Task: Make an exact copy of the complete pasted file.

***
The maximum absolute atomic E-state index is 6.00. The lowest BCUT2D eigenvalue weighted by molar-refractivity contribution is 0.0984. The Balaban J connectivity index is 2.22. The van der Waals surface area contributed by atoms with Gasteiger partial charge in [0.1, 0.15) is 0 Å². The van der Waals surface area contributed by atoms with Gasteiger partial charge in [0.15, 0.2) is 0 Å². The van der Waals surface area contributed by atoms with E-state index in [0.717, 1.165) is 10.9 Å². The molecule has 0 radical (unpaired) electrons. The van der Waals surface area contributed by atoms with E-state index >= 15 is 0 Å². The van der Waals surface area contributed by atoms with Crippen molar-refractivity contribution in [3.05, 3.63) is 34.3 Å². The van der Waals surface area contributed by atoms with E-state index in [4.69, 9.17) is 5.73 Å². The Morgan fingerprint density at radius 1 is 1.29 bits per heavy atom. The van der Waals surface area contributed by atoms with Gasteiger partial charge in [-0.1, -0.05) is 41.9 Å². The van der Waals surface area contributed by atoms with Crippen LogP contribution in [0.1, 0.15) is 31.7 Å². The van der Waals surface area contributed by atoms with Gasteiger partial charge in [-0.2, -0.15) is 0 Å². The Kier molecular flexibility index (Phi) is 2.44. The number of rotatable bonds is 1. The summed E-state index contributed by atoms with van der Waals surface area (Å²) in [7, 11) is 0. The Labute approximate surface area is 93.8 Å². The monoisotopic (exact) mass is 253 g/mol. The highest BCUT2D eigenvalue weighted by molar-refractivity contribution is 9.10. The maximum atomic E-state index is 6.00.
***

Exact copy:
The maximum absolute atomic E-state index is 6.00. The lowest BCUT2D eigenvalue weighted by molar-refractivity contribution is 0.0984. The Balaban J connectivity index is 2.22. The van der Waals surface area contributed by atoms with Gasteiger partial charge in [0.1, 0.15) is 0 Å². The van der Waals surface area contributed by atoms with Gasteiger partial charge in [0.15, 0.2) is 0 Å². The van der Waals surface area contributed by atoms with E-state index in [0.717, 1.165) is 10.9 Å². The molecule has 0 radical (unpaired) electrons. The van der Waals surface area contributed by atoms with E-state index >= 15 is 0 Å². The van der Waals surface area contributed by atoms with Crippen molar-refractivity contribution in [3.05, 3.63) is 34.3 Å². The van der Waals surface area contributed by atoms with E-state index in [4.69, 9.17) is 5.73 Å². The Morgan fingerprint density at radius 1 is 1.29 bits per heavy atom. The van der Waals surface area contributed by atoms with Gasteiger partial charge in [-0.1, -0.05) is 41.9 Å². The van der Waals surface area contributed by atoms with Crippen LogP contribution in [0.1, 0.15) is 31.7 Å². The van der Waals surface area contributed by atoms with Gasteiger partial charge in [-0.2, -0.15) is 0 Å². The Kier molecular flexibility index (Phi) is 2.44. The number of rotatable bonds is 1. The summed E-state index contributed by atoms with van der Waals surface area (Å²) in [7, 11) is 0. The Labute approximate surface area is 93.8 Å². The monoisotopic (exact) mass is 253 g/mol. The highest BCUT2D eigenvalue weighted by molar-refractivity contribution is 9.10. The maximum atomic E-state index is 6.00.